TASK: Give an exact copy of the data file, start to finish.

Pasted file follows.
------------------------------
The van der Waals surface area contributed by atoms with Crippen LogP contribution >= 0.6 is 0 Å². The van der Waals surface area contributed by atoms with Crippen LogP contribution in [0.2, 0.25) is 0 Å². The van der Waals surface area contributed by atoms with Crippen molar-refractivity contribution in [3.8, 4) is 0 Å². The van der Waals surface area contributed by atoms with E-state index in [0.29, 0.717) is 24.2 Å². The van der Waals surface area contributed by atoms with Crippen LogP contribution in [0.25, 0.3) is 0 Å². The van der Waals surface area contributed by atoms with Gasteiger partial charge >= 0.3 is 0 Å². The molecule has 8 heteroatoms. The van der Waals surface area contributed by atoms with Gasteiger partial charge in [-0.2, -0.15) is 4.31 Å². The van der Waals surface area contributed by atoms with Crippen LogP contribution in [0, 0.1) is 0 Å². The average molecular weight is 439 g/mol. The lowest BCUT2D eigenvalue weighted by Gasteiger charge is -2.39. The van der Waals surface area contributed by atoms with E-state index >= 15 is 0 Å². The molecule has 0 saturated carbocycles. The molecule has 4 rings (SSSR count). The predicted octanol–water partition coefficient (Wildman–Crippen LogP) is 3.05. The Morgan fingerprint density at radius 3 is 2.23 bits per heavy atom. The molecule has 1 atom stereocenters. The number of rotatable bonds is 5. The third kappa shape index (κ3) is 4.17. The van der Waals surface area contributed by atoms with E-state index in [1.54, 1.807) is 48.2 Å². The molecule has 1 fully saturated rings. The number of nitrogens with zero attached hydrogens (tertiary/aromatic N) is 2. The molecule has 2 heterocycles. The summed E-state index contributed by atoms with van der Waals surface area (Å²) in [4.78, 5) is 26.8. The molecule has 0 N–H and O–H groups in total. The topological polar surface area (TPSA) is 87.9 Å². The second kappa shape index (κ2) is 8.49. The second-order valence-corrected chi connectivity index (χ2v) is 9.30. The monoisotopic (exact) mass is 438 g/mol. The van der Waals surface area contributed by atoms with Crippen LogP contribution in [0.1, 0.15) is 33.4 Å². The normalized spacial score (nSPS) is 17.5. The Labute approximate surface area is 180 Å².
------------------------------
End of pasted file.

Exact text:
The van der Waals surface area contributed by atoms with Crippen LogP contribution >= 0.6 is 0 Å². The van der Waals surface area contributed by atoms with Crippen LogP contribution in [0.2, 0.25) is 0 Å². The van der Waals surface area contributed by atoms with Crippen molar-refractivity contribution in [3.8, 4) is 0 Å². The van der Waals surface area contributed by atoms with E-state index in [0.29, 0.717) is 24.2 Å². The van der Waals surface area contributed by atoms with Crippen LogP contribution in [0.25, 0.3) is 0 Å². The van der Waals surface area contributed by atoms with Gasteiger partial charge >= 0.3 is 0 Å². The molecule has 8 heteroatoms. The van der Waals surface area contributed by atoms with Gasteiger partial charge in [-0.2, -0.15) is 4.31 Å². The van der Waals surface area contributed by atoms with Crippen LogP contribution in [0, 0.1) is 0 Å². The average molecular weight is 439 g/mol. The lowest BCUT2D eigenvalue weighted by Gasteiger charge is -2.39. The van der Waals surface area contributed by atoms with E-state index >= 15 is 0 Å². The molecule has 0 saturated carbocycles. The molecule has 4 rings (SSSR count). The predicted octanol–water partition coefficient (Wildman–Crippen LogP) is 3.05. The Morgan fingerprint density at radius 3 is 2.23 bits per heavy atom. The molecule has 1 atom stereocenters. The number of rotatable bonds is 5. The third kappa shape index (κ3) is 4.17. The van der Waals surface area contributed by atoms with E-state index in [1.54, 1.807) is 48.2 Å². The molecule has 1 fully saturated rings. The number of nitrogens with zero attached hydrogens (tertiary/aromatic N) is 2. The molecule has 2 heterocycles. The summed E-state index contributed by atoms with van der Waals surface area (Å²) in [4.78, 5) is 26.8. The molecule has 0 N–H and O–H groups in total. The topological polar surface area (TPSA) is 87.9 Å². The second kappa shape index (κ2) is 8.49. The second-order valence-corrected chi connectivity index (χ2v) is 9.30. The monoisotopic (exact) mass is 438 g/mol. The van der Waals surface area contributed by atoms with Crippen LogP contribution in [0.1, 0.15) is 33.4 Å². The normalized spacial score (nSPS) is 17.5. The Labute approximate surface area is 180 Å².